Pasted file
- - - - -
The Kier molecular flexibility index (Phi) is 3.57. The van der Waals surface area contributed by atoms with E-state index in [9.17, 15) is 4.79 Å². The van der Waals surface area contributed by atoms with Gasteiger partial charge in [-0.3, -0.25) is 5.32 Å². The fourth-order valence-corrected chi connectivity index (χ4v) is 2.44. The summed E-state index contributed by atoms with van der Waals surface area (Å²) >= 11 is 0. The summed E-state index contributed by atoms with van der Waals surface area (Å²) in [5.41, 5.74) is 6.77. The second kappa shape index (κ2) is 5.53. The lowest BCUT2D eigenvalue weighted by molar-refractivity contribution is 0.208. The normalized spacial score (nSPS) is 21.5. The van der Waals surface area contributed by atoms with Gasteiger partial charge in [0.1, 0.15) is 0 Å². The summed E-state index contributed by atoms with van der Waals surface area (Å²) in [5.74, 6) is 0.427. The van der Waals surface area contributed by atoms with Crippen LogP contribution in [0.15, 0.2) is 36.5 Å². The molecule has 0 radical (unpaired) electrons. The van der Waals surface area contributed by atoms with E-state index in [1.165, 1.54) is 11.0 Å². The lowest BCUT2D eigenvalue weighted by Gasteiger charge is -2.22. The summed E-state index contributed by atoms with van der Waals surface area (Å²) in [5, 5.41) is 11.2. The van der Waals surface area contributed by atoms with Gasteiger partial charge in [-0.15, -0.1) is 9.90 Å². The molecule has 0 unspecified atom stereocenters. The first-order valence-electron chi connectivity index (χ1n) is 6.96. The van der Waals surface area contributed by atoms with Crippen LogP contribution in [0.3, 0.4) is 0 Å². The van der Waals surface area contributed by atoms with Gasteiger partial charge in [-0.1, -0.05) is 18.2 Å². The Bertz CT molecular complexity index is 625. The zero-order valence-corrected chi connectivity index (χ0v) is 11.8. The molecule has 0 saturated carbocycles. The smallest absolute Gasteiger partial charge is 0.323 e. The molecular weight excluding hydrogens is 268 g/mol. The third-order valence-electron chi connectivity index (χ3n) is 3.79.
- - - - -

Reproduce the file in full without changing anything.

The Kier molecular flexibility index (Phi) is 3.57. The van der Waals surface area contributed by atoms with E-state index in [9.17, 15) is 4.79 Å². The van der Waals surface area contributed by atoms with Gasteiger partial charge in [-0.3, -0.25) is 5.32 Å². The fourth-order valence-corrected chi connectivity index (χ4v) is 2.44. The summed E-state index contributed by atoms with van der Waals surface area (Å²) >= 11 is 0. The summed E-state index contributed by atoms with van der Waals surface area (Å²) in [5.41, 5.74) is 6.77. The second kappa shape index (κ2) is 5.53. The lowest BCUT2D eigenvalue weighted by molar-refractivity contribution is 0.208. The normalized spacial score (nSPS) is 21.5. The van der Waals surface area contributed by atoms with Gasteiger partial charge in [0.1, 0.15) is 0 Å². The summed E-state index contributed by atoms with van der Waals surface area (Å²) in [5.74, 6) is 0.427. The van der Waals surface area contributed by atoms with Crippen LogP contribution in [0.15, 0.2) is 36.5 Å². The molecule has 0 radical (unpaired) electrons. The van der Waals surface area contributed by atoms with E-state index in [1.165, 1.54) is 11.0 Å². The lowest BCUT2D eigenvalue weighted by Gasteiger charge is -2.22. The summed E-state index contributed by atoms with van der Waals surface area (Å²) in [5, 5.41) is 11.2. The van der Waals surface area contributed by atoms with Gasteiger partial charge in [-0.15, -0.1) is 9.90 Å². The molecule has 0 unspecified atom stereocenters. The first-order valence-electron chi connectivity index (χ1n) is 6.96. The van der Waals surface area contributed by atoms with Crippen LogP contribution in [0.3, 0.4) is 0 Å². The van der Waals surface area contributed by atoms with Gasteiger partial charge in [-0.1, -0.05) is 18.2 Å². The Bertz CT molecular complexity index is 625. The zero-order valence-corrected chi connectivity index (χ0v) is 11.8. The molecule has 0 saturated carbocycles. The smallest absolute Gasteiger partial charge is 0.323 e. The molecular weight excluding hydrogens is 268 g/mol. The third-order valence-electron chi connectivity index (χ3n) is 3.79.